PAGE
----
2. It looks like SOMEBODY got up on the wrong side of the bed today.

...and the number one...

1. ** S M I L E **

[ 'Iraqi War Death Pool' Rebuttal ]

Originally published as part of the "(DE)PRESSING FOR WAR" column (Feb. 19), 'Iraqi War Death Pool' got the largest response of any piece yet appearing on this web log.

Was it satire? Yes, in part. Is it a real contest? Yes, most definitely.

It was my reaction to hearing three people say, in as many days, "I've really got to get cable TV, so I can watch that war on CNN". All three said this in an almost gleeful tone.

My reaction? War is not a video game. It is not a Reality TV show. This is not "The Surreal Life". It is real life and, in real life, people die. Sometimes in very horrible ways.

Some thought my column was an attack on the brave men and women who will be fighting the War in Iraq. It was not. Far from it, in fact.

If anything, it was meant to be a way to bring the immediacy of what is about to occur to the forefront. Yes, I *could* be like other anti-war protestors, and march until I'm blue in the face. Ultimately, making little - if any - difference, as America gears up to get its war on.

Case in point, from PBS' "Washington Week" (Feb. 21 broadcast), panelist Gloria Borger (CNBC; US News & World Report) stated, "I actually asked a top White House adviser this week about whether the protests had come up in conversations with the president at all, whether it was raised as a matter of interest or discussion or anything, and he said, `No, not once.'"

So, I still try to do my little part for the anti-war effort, as futile as that may be, but, in the words of Michael Jackson (in his 'Thriller' video), "I'm not like other boys."

Hence, the articles of "(De)Pressing for War", amongst others.

In response to the 'death pool', it's been suggested that I, instead, "rip on George W. Bush and the powers-that-be."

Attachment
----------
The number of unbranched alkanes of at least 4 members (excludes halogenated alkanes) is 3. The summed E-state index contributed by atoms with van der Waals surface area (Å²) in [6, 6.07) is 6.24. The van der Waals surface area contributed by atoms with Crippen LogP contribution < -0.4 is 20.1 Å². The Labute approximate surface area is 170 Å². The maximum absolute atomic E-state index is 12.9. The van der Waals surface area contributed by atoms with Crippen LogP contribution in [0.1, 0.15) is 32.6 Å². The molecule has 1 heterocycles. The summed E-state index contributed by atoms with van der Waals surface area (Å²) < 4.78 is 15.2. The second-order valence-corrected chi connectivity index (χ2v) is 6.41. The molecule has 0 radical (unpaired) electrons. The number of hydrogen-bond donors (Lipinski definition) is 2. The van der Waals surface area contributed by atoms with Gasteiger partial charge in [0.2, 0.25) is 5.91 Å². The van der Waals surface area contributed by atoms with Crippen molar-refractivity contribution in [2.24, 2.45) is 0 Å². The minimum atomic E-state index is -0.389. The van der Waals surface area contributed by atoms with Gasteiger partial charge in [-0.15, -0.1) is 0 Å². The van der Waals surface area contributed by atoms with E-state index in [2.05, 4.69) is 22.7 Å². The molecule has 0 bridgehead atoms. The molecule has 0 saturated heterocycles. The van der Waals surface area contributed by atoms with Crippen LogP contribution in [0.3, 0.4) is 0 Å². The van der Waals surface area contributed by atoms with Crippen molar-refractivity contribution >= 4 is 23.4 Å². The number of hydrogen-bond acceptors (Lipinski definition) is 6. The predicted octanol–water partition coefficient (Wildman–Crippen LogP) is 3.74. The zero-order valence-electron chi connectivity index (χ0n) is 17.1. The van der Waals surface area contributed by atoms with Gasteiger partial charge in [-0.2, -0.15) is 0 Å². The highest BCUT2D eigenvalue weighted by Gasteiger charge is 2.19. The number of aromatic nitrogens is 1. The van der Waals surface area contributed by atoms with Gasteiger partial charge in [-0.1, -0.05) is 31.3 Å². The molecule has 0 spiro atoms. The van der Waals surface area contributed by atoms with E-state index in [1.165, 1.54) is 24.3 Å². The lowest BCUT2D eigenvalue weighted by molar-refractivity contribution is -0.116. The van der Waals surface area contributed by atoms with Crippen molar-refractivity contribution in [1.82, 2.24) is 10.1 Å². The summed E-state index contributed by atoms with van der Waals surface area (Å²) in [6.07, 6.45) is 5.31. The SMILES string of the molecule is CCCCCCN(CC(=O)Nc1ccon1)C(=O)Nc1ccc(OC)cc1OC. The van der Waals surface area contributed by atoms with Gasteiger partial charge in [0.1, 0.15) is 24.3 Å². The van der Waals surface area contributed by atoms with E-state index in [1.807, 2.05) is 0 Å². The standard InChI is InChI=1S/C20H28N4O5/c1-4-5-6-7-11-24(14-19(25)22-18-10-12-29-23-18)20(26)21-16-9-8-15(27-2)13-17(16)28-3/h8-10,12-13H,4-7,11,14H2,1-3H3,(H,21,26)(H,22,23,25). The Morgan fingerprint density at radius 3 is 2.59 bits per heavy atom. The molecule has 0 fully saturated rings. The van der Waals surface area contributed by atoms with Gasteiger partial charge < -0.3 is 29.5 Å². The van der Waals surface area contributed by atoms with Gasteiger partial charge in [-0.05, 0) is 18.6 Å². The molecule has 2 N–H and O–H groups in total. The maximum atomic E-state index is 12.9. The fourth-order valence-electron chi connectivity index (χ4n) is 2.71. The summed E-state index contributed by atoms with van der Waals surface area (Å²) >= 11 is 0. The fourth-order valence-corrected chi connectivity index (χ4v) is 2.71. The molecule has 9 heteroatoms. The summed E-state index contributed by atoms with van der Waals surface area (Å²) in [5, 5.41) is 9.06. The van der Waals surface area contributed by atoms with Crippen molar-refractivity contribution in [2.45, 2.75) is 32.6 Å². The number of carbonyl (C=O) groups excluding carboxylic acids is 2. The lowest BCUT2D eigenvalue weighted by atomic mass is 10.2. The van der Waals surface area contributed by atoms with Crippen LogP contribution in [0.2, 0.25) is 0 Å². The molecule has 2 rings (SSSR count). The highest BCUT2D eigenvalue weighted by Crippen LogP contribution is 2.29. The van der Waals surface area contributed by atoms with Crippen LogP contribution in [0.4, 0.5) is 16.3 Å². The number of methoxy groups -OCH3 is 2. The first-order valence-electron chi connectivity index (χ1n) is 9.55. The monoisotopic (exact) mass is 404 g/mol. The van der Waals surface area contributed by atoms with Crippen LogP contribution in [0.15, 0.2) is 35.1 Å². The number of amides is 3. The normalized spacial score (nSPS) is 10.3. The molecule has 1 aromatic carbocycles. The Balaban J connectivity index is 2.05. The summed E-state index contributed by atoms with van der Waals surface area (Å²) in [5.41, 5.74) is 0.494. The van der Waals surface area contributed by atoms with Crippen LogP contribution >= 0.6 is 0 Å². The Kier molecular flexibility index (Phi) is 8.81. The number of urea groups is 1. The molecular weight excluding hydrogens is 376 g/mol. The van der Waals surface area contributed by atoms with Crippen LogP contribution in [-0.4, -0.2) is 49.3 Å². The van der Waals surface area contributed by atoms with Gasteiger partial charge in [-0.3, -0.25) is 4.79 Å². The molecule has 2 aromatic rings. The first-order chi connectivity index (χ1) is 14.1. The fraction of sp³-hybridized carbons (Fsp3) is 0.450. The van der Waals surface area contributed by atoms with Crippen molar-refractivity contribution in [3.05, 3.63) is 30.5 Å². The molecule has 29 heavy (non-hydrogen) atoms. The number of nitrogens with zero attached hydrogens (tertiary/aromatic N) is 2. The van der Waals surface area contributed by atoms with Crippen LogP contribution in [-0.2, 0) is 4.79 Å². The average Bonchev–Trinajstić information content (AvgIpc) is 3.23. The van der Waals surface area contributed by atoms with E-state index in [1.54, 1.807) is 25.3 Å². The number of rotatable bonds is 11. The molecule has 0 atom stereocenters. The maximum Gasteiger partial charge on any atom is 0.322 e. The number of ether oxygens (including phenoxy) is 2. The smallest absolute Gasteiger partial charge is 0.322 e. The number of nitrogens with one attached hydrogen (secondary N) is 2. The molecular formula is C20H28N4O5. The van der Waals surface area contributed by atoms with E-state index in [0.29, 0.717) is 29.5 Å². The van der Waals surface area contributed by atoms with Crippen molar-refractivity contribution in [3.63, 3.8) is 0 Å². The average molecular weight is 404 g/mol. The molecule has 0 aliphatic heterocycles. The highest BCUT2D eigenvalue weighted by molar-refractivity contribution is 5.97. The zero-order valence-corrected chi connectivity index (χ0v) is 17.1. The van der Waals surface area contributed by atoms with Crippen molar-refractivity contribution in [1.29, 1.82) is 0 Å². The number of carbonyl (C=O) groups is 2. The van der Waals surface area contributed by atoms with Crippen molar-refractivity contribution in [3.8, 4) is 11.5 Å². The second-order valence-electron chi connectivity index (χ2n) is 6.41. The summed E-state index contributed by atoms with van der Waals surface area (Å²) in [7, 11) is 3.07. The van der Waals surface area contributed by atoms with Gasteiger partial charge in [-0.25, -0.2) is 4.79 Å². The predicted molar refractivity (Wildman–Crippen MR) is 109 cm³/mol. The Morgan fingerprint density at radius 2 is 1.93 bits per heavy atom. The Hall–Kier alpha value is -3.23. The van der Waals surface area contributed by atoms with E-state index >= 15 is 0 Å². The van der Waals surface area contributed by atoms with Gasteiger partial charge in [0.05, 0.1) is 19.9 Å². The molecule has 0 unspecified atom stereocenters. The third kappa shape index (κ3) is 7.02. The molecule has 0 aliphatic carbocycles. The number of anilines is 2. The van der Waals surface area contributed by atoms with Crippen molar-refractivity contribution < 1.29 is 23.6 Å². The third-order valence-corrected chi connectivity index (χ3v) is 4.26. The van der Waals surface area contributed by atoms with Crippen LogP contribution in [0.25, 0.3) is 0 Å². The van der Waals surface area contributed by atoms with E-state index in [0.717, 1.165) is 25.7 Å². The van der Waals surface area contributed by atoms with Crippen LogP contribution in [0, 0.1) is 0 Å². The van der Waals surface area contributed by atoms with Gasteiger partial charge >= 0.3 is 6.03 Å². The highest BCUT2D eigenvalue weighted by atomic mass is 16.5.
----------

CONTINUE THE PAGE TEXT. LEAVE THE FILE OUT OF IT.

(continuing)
I've done that. Two prime examples would be, "It's Pearl Harbor Day, Let's Get Bombed!" (Dec. 4, '02) and "Pro-War Supporters Call for Immediate Action" (Jan. 25, '03).

For all the good that did.

Time and again, I've made the point that I don't think Bush has made his case for bombing the livin' bejesus out of Iraq.

First, it was Osama bin Laden hiding under Saddam Hussein's bed in the palace. Then, it was ingredients for a nuclear arsenal hidden under the bed. Lately, it's been chemical and biological weapons under there.

Remember when you were a kid? It was late at night. You were scared, because you thought there was a monster hiding under your bed. Mom and dad made a nightly ritual of checking but, guess what, there never was a monster, was there?

Bush's protestations sound very similar to that, except now it's becoming an international nightmare.

One person who emailed me wrote: "I'll tell you what - run your death pool, and enjoy yourself. Have a good laugh. And do try to keep out of the back of your mind the images of a grieving widow, fatherless or motherless children."

Guess what? Those are exactly the images that were in the FOREFRONT of my mind when I wrote "Iraqi War Death Pool."

It is exactly those images that I hope my column evoked in the readers.

Others are also ready to take the toll. The WWE's "Iraq Body Clock" is set up to tally the cost in human life (on all sides), and cost in U.S. dollars, King Dubya's Folly will exact. (See hot-link to the site under "Sites of Interest", along left side of this page.)

As an aside, of the "death pool" entries received thus far, nearly 75% think the first American casualty will occur on Day 1. This says less about the troops who, in my opinion, are definitely "fighting trim", than it does about the state of the U.S. and world-at-large in general. A sense of fear and malaise seems to be permeating every aspect of our lives. What with terrorism, the situations with Iraq and North Korea, a sagging global economy, and all the rest.

Maybe I did play into that sense of fear and paranoia. Don't blame me for what I've spun; it's a little trick I picked up from my hero, George W. Bush. Please note heavy sarcasm in that last sentence. Thank you.

One must realize, sometimes my columns are of the "funny, ha ha" type. In other cases, such as with "Iraqi War Death Pool", it's more of the "funny, sad" variety of humor. Discerning readers can, hopefully, tell the difference.

And so, the clock continues to tick.

Right now, it's morning in America. Wake up and smell the corpses, people.


posted by Pete 10:50 AM